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Eight Ways to Make Your Hair Color Linger Longer
Whether you get your hair carefully and professionally tinted by a master colorist, or you just grab a shade off the drugstore shelf and DIY, hair color never seems to stay as perfect, vibrant, or true as it is when it's freshly done. Within a few weeks, roots and gray hairs begin to break through; brunettes get brassy, reds fade away, and blond hair gets straw-like and dingy. It's no surprise that the way we take care of our hair has a lot to do with how long and how well the color lasts. But don't worry, there are easy methods for preserving that dye job until your next appointment with the beautician (or the box).
Cool It Down
The absolute best way to preserve your hair color doesn’t require you to visit the salon or purchase another product; just wash your hair with cool water rather than with hot. Washing can strip your hair of valuable oils, and hard water can leave mineral deposits. When you use hot water, the hair’s cuticle further opens up , thereby accelerating the process. It’s also a good idea to wash your hair less frequently (every other day is fine), especially if your color is prone to fading.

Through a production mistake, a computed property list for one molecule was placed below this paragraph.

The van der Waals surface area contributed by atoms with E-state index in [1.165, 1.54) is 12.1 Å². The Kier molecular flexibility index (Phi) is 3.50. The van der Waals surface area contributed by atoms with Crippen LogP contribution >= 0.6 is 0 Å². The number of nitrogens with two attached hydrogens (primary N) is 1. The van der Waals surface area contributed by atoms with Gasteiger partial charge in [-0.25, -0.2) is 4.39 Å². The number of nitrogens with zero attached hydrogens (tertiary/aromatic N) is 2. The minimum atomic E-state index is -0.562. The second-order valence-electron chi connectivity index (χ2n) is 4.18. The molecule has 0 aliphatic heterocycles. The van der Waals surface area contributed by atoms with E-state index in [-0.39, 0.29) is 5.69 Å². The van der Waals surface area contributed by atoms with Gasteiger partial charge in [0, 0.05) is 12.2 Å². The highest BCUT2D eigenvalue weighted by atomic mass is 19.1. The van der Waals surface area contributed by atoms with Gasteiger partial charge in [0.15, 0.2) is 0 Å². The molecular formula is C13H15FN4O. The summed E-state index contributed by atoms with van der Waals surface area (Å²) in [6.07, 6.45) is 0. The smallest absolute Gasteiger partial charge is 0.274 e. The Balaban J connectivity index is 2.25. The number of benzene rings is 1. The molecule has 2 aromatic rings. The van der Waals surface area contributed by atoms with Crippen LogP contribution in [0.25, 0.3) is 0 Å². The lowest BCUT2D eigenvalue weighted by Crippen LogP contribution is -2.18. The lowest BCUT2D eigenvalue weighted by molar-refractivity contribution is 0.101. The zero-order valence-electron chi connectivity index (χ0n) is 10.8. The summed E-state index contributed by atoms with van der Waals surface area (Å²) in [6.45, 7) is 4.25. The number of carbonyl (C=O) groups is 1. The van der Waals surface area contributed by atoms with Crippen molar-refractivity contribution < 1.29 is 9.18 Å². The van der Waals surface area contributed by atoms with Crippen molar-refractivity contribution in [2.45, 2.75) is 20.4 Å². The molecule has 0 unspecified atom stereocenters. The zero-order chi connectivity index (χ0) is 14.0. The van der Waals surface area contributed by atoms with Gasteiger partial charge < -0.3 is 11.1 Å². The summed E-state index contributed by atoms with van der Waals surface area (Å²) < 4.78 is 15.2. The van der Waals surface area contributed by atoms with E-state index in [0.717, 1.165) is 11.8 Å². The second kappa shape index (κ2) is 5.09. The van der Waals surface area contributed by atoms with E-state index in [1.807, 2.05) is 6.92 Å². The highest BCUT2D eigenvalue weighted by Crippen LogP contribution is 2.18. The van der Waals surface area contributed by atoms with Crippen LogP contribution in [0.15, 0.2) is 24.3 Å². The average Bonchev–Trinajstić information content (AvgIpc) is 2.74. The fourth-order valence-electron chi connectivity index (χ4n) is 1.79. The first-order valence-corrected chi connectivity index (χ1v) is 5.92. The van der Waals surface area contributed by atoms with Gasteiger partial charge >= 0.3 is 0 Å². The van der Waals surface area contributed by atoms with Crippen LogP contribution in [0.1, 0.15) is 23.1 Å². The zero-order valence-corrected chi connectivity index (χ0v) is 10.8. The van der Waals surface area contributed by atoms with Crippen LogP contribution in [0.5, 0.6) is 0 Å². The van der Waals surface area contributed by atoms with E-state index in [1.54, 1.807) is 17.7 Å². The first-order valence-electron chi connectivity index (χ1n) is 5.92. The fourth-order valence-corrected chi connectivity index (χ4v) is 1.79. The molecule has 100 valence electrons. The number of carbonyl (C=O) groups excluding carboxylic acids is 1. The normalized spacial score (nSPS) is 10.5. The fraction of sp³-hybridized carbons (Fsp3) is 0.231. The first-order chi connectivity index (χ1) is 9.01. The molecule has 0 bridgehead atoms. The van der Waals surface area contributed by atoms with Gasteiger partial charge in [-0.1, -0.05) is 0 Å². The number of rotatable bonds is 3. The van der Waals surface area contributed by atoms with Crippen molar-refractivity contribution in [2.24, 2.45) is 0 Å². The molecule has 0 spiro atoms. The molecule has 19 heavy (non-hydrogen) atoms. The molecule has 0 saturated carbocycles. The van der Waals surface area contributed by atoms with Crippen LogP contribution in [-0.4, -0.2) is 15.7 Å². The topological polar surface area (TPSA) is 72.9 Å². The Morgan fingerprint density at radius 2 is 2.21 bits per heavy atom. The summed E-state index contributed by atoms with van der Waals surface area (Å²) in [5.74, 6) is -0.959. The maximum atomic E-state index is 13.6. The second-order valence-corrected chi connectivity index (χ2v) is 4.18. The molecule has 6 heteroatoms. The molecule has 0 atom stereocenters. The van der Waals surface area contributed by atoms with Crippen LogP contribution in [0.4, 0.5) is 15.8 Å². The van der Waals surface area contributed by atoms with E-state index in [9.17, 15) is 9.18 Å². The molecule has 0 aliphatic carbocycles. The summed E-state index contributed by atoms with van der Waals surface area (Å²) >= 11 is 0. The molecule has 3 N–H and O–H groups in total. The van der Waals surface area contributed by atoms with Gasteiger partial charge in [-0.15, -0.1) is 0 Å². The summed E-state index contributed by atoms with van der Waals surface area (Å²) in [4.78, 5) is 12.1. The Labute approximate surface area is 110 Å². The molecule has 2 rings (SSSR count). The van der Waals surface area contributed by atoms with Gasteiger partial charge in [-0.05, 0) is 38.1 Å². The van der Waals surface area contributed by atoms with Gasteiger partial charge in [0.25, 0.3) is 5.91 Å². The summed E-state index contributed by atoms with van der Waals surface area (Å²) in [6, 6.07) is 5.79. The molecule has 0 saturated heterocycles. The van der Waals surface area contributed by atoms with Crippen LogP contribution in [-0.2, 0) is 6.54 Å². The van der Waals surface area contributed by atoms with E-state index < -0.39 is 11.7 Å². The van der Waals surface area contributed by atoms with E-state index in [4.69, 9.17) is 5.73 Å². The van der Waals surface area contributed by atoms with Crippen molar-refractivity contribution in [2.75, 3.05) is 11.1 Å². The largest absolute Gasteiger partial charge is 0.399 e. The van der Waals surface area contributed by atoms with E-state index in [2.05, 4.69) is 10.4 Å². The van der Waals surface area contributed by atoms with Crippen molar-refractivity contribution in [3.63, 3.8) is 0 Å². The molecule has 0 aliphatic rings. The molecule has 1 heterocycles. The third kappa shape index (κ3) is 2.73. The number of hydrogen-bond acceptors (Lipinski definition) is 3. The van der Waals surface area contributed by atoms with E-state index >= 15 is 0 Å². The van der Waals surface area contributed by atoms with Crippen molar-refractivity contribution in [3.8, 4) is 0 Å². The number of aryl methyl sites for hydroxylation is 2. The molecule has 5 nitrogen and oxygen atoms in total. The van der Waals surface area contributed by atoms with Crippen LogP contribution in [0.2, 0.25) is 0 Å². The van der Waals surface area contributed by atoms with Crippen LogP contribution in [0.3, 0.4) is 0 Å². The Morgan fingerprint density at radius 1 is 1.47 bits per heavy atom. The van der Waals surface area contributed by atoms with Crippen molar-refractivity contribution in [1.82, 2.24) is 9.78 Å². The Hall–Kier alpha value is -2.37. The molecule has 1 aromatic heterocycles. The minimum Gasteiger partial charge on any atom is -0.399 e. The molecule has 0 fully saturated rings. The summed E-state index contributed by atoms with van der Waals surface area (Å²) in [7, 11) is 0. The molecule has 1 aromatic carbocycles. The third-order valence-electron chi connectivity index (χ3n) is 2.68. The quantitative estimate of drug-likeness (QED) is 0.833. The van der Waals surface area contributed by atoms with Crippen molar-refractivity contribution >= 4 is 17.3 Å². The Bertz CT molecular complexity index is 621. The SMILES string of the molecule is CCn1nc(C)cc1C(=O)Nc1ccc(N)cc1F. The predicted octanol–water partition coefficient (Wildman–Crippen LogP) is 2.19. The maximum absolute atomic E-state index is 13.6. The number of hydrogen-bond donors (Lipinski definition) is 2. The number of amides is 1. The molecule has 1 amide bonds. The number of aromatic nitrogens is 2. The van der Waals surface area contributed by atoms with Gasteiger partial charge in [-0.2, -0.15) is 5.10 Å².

A regular color-safe conditioner seals and protects hair, but a color-depositing conditioner also deposits small amounts of temporary color to enhance natural or dyed hair. Great for redheads and anyone else whose hair is prone to fading.
The sun is one of the greatest enemies of color-treated hair. Instead of wearing a hat or staying indoors, spritz your locks with a serum that protects against UV rays, which can dry out and damage hair and fade color.
A glaze (also called a gloss; many companies use the terms interchangeably) adds a boost of demi-permanent pigment to fading color and can also be used on virgin hair to intensify its color for two to four weeks. If you’re uncomfortable doing it at home, or if you want a quick color pick-me-up during a trim, salons also offer glazing/glossing treatments.